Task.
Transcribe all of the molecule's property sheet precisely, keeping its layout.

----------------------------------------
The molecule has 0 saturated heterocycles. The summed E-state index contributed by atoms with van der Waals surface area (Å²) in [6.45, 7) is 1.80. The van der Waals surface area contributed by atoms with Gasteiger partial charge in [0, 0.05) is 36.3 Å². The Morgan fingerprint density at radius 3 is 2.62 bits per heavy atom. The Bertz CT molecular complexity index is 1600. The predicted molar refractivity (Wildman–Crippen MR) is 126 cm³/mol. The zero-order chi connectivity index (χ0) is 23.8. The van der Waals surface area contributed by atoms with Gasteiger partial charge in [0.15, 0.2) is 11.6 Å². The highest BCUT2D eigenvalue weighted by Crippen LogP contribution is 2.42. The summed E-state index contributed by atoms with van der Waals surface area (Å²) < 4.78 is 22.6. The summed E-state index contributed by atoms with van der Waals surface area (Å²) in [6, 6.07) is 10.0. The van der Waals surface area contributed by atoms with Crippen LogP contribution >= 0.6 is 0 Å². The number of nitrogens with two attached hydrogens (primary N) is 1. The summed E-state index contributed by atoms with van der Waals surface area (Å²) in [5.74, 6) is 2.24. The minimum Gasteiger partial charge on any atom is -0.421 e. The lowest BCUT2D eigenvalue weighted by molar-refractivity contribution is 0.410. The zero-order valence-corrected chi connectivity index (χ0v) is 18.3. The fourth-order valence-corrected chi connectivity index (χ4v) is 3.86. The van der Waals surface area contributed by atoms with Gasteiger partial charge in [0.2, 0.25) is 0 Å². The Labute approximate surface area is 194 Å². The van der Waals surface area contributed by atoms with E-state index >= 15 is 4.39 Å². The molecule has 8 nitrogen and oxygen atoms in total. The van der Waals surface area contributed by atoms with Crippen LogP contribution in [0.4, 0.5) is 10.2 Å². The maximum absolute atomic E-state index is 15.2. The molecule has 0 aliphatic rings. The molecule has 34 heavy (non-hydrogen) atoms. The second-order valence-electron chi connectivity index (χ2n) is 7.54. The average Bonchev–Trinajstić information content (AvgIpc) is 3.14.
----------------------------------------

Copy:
The molecule has 0 saturated heterocycles. The summed E-state index contributed by atoms with van der Waals surface area (Å²) in [6.45, 7) is 1.80. The van der Waals surface area contributed by atoms with Gasteiger partial charge in [0, 0.05) is 36.3 Å². The Morgan fingerprint density at radius 3 is 2.62 bits per heavy atom. The Bertz CT molecular complexity index is 1600. The predicted molar refractivity (Wildman–Crippen MR) is 126 cm³/mol. The zero-order chi connectivity index (χ0) is 23.8. The van der Waals surface area contributed by atoms with Gasteiger partial charge in [0.15, 0.2) is 11.6 Å². The highest BCUT2D eigenvalue weighted by Crippen LogP contribution is 2.42. The summed E-state index contributed by atoms with van der Waals surface area (Å²) < 4.78 is 22.6. The summed E-state index contributed by atoms with van der Waals surface area (Å²) in [6, 6.07) is 10.0. The van der Waals surface area contributed by atoms with Crippen LogP contribution >= 0.6 is 0 Å². The number of nitrogens with two attached hydrogens (primary N) is 1. The summed E-state index contributed by atoms with van der Waals surface area (Å²) in [5.74, 6) is 2.24. The minimum Gasteiger partial charge on any atom is -0.421 e. The lowest BCUT2D eigenvalue weighted by molar-refractivity contribution is 0.410. The zero-order valence-corrected chi connectivity index (χ0v) is 18.3. The fourth-order valence-corrected chi connectivity index (χ4v) is 3.86. The van der Waals surface area contributed by atoms with Gasteiger partial charge in [0.2, 0.25) is 0 Å². The Labute approximate surface area is 194 Å². The van der Waals surface area contributed by atoms with E-state index >= 15 is 4.39 Å². The molecule has 8 nitrogen and oxygen atoms in total. The van der Waals surface area contributed by atoms with Crippen LogP contribution in [0.4, 0.5) is 10.2 Å². The maximum absolute atomic E-state index is 15.2. The molecule has 0 aliphatic rings. The molecule has 34 heavy (non-hydrogen) atoms. The second-order valence-electron chi connectivity index (χ2n) is 7.54. The average Bonchev–Trinajstić information content (AvgIpc) is 3.14.